And for now, it’s one that Google appears to give a somewhat clear answer on. The suggestions we see in autocomplete come from two things:
- Search activity
The screenshot above is from https://support.google.com/websearch/answer/106230?hl=en.
What Google is telling us is that if there is no content relevant to your search activity, then the algorithm is less likely to update it’s suggestions for the searches you’re performing.
For example, if we were searching for the term “Joe Smith Lollipops,” it would help if Google had indexed pages with “Joe,” “Smith,” and “Lollipops” on them. In my opinion, it would help even more if all three of those words were in the title of at least one web page, as the title of a page is a strong indicator to Google what that page is about. Without relevant content, it’s less likely that Autocomplete will change.
So, looking at this from a reputation managment perspective, if you want to push out a negative suggestion, you’re going to need both search activity and content that is both about the same topic.
Creating Relevant Content For Autocomplete
For clients who don’t have a strong presence online, it can be difficult to come up with enough unique search terms to make your campaign successful. Here’s how you can create the content yourself (or we can do it for you for an additional fee).
From our example above, if Joe Smith wanted to append the word “lollipops” as a suggestion in autocomplete, I would recommend creating at least one great web page all about “Joe Smith Lollipops.”
The easiest way to do this is to setup a blog using free software at WordPress, Blogger (need to be logged into your gmail account), or Weebly. I’d claim joesmithlollipops.wordpress.com and then I’d write 500 words of unique content about Joe’s love for lollipops or how Joe always gave his grandchildren lollipops when they visited, or whatever. It’s not rocket science, it just has to be unique.
This is sort of a silly idea of how you could go about creating content that’s going to be relevant to your searches, but I use it to demonstrate my point. This isn’t to say that you can change Google autocomplete WITHOUT content; maybe you can. I’ve seen other people do it. I just haven’t invested the time to do it myself.
How Did The Negative Suggestions Get There In The First Place?
Since Google is telling us CONTENT + SEARCHES = SUGGESTIONS, it begs the question, “If no one did any searches, how did the negative term get into autocomplete in the first place?”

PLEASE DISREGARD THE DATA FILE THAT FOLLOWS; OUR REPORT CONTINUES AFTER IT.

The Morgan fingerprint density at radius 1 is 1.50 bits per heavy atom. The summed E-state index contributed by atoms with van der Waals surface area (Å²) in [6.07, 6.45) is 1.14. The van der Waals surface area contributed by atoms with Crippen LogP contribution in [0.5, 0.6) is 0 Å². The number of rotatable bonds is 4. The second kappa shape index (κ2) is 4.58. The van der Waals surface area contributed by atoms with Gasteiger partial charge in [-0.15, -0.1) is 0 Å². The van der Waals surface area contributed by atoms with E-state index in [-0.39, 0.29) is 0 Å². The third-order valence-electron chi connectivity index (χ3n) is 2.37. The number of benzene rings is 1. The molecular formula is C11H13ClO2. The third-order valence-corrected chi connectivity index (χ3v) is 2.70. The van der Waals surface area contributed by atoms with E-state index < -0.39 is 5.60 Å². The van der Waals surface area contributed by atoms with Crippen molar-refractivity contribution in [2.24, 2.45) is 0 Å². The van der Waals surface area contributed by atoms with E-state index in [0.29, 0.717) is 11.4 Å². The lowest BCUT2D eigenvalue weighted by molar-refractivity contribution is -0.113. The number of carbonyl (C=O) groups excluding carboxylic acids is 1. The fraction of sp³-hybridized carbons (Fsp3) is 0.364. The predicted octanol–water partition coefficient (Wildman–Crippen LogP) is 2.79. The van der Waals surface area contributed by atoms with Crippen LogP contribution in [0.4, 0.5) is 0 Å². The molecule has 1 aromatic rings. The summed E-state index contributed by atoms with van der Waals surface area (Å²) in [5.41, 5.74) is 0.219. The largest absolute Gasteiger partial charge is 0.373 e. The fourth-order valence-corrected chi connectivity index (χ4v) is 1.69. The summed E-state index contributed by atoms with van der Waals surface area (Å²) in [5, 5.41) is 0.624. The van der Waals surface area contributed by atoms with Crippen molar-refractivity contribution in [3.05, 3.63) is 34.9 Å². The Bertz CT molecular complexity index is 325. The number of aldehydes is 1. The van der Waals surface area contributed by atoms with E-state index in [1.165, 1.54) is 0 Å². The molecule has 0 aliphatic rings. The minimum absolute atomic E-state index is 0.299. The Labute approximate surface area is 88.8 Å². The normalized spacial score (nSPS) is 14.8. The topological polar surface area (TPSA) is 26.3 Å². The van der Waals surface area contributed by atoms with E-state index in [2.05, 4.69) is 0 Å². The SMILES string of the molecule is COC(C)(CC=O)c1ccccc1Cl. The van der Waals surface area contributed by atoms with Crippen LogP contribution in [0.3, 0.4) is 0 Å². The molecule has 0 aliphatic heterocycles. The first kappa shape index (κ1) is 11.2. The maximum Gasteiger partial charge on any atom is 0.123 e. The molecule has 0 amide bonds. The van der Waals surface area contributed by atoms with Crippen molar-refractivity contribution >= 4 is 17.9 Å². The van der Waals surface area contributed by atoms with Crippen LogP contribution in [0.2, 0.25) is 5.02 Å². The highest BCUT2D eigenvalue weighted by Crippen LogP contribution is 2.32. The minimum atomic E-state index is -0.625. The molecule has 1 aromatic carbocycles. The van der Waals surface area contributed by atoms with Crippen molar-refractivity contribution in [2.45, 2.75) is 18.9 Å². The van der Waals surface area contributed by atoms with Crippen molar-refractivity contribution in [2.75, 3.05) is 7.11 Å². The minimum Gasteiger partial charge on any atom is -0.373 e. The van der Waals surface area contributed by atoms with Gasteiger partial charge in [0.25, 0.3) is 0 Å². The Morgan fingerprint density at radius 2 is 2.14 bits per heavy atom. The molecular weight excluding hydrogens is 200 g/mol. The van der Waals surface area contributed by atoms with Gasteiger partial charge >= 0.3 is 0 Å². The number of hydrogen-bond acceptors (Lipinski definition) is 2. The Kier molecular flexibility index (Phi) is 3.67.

I’ve seen many cases where clients have had ZERO search volume for their negative term and yet, it appears as a suggestion. In my case study that compares what we see in autocomplete and how it compares to the data in Google’s Keyword Planner, I make the conclusion that “either the keyword planner data that reports search activity is wrong,” or “content alone can cause a new suggestion to first appear in autocomplete.”
My personal feeling is if you have low search volume for your name or business name, it’s much easier for new content alone to influence the suggestions about you. Names and businesses with higher volume are going to adhere more closely to Google’s indication that content plus search activity equals autocomplete suggestions.
We could theorize this all day long, but in the end, all you want is for the negative stuff to go away, regardless of how it got there. And that’s what my team and I help you do.
I believe search activity is more important than content, when it comes to Google autocomplete. I’ve seen mulitple cases like the goofy example above using “Joe Smith Lollipops,” where one, well-written, unique, optimized piece of content combined with adequate search activity has caused autocomplete to include the term(s) we were searching for.
In my case study about a client who’s negative suggestion and home city started with the same two letters, we had to create a series of blogs for terms beginning with “Du—“. No matter how silly those blog titles were, once we performed the searches and accumulated enough volume, Autocomplete updated to include them as suggestions next to the client’s name.
Google is constantly updating it’s algorithm to modify what we see in it’s organic search results and I suspect they may one day modify how their autocomplete algorithm displays suggestions. Let’s hope they tell us when/if they do. For now, we’ve got a decent understanding of how it works, and that makes it fairly straightforward how we can change it.
If you have questions about the suggestions that appear next to your name or business name, give me a call at 503-890-6663. Your consultation will be confidential and I’ll give you an idea of what it will cost and how long it will take to change the suggestions next to your name.